Pickering Carr Primitive Methodist chapel

Malton Road Pickering, North Yorkshire YO18 8EA

Pickering Carr Primitive Methodist chapel
Keith Guyler 1992

Pickering Carr Primitive Methodist chapel was opened in 1859 and extended in 1911.  It was small, accommodating 45 people.  It closed in 2011 – although the article published in the local paper at the time refers to the Methodist New Connexion.

The building of the chapel and its furnishings cost just £70 in 1859 and the bricks were made by Thomas Lumley, a brick-maker, at the nearby Black Bull.  In 1949 a Sunday School extension costing just over £1,000 was added.

It was for sale in 2013 and application has been made for conversion into a dwelling.

Location: SE8029481416


 “Carr Methodist Chapel to close after 152 years of service” Gazette and Herald article accessed April 19th 2015

Comments about this page

  • Thanks for the clarification Pat. Issue resolved!

    By Christopher Hill (26/03/2020)
  • A few people had established a branch of the Methodist New Connexion in Pickering and a Mr Robinson Boak approached Mr Hardwick of Bar Farm (turnpike road toll bar) asking for a portion of land to build a chapel. £80 was raised and the chapel was opened in 1859 with the buildings and furnishings costing £70.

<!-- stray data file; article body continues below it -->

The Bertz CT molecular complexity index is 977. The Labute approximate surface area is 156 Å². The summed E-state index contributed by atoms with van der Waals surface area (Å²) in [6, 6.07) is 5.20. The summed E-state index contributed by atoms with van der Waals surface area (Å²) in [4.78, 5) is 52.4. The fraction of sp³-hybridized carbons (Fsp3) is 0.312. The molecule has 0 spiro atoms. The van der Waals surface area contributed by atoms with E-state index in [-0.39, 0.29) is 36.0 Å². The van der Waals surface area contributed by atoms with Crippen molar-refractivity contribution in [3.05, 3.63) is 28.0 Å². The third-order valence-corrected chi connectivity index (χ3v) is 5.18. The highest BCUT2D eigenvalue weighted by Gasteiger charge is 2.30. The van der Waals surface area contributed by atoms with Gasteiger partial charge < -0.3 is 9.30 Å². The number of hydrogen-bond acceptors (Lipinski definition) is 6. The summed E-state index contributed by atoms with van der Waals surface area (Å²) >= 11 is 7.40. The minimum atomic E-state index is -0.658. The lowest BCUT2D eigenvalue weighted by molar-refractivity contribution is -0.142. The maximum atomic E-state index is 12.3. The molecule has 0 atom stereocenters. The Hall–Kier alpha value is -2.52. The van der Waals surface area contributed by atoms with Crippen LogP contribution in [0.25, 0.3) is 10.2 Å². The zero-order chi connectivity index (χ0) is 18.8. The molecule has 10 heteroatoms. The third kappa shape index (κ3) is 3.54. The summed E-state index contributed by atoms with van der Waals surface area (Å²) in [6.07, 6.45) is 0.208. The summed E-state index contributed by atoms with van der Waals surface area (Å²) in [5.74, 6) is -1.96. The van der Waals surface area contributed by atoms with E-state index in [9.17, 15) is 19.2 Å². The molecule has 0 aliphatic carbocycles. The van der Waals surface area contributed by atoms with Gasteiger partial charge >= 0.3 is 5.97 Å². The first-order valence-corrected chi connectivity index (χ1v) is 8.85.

Some years later it was taken over by the Primitive Methodists.
    Ref – They Kept Faith by John Rushton. A Beck Isle Museum publication.

    Named as a Primitive Methodist Chapel on the OS Maps, surveyed in 1910 and 1926.

    By Pat Donnor (25/03/2020)
  • The 1849 secession from Wesleyan Methodism resulted in a vast York Wesleyan Reform Circuit stretching northwards towards Northallerton and eastwards towards Pickering. A group of societies around Pickering joined the Methodist New Connexion, including Pickering Carr, but subsequently the circuit united with the Primitive Methodists, probably in the 1870s.

    By Colin Dews (02/03/2018)

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